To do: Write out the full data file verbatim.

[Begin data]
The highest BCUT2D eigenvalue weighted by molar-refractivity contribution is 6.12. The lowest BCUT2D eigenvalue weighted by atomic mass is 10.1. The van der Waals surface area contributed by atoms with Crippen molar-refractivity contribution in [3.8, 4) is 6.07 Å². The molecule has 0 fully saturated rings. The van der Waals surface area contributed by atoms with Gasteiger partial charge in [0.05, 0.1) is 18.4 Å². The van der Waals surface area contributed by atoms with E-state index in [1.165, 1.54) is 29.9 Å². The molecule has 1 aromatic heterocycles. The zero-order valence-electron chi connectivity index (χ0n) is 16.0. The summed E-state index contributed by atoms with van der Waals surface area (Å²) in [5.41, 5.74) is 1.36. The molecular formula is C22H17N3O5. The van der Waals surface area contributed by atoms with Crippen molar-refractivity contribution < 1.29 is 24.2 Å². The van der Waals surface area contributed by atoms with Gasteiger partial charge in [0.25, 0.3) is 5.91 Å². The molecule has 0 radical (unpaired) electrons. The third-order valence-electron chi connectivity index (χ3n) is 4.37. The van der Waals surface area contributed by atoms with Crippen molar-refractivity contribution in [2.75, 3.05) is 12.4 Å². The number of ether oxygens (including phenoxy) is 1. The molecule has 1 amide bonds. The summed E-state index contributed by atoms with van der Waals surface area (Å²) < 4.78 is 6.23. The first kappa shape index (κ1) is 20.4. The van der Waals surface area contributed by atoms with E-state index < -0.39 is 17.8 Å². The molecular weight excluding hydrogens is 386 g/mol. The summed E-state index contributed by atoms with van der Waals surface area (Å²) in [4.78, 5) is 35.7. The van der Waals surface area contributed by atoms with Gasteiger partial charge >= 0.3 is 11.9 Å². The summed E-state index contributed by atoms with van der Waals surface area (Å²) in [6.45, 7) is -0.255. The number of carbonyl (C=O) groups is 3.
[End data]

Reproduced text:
The highest BCUT2D eigenvalue weighted by molar-refractivity contribution is 6.12. The lowest BCUT2D eigenvalue weighted by atomic mass is 10.1. The van der Waals surface area contributed by atoms with Crippen molar-refractivity contribution in [3.8, 4) is 6.07 Å². The molecule has 0 fully saturated rings. The van der Waals surface area contributed by atoms with Gasteiger partial charge in [0.05, 0.1) is 18.4 Å². The van der Waals surface area contributed by atoms with E-state index in [1.165, 1.54) is 29.9 Å². The molecule has 1 aromatic heterocycles. The zero-order valence-electron chi connectivity index (χ0n) is 16.0. The summed E-state index contributed by atoms with van der Waals surface area (Å²) in [5.41, 5.74) is 1.36. The molecular formula is C22H17N3O5. The van der Waals surface area contributed by atoms with Crippen molar-refractivity contribution < 1.29 is 24.2 Å². The van der Waals surface area contributed by atoms with Gasteiger partial charge in [0.25, 0.3) is 5.91 Å². The molecule has 0 radical (unpaired) electrons. The third-order valence-electron chi connectivity index (χ3n) is 4.37. The van der Waals surface area contributed by atoms with Crippen molar-refractivity contribution in [2.75, 3.05) is 12.4 Å². The number of ether oxygens (including phenoxy) is 1. The molecule has 1 amide bonds. The summed E-state index contributed by atoms with van der Waals surface area (Å²) < 4.78 is 6.23. The first kappa shape index (κ1) is 20.4. The van der Waals surface area contributed by atoms with E-state index < -0.39 is 17.8 Å². The molecular weight excluding hydrogens is 386 g/mol. The summed E-state index contributed by atoms with van der Waals surface area (Å²) in [4.78, 5) is 35.7. The van der Waals surface area contributed by atoms with Gasteiger partial charge >= 0.3 is 11.9 Å². The summed E-state index contributed by atoms with van der Waals surface area (Å²) in [6.45, 7) is -0.255. The number of carbonyl (C=O) groups is 3.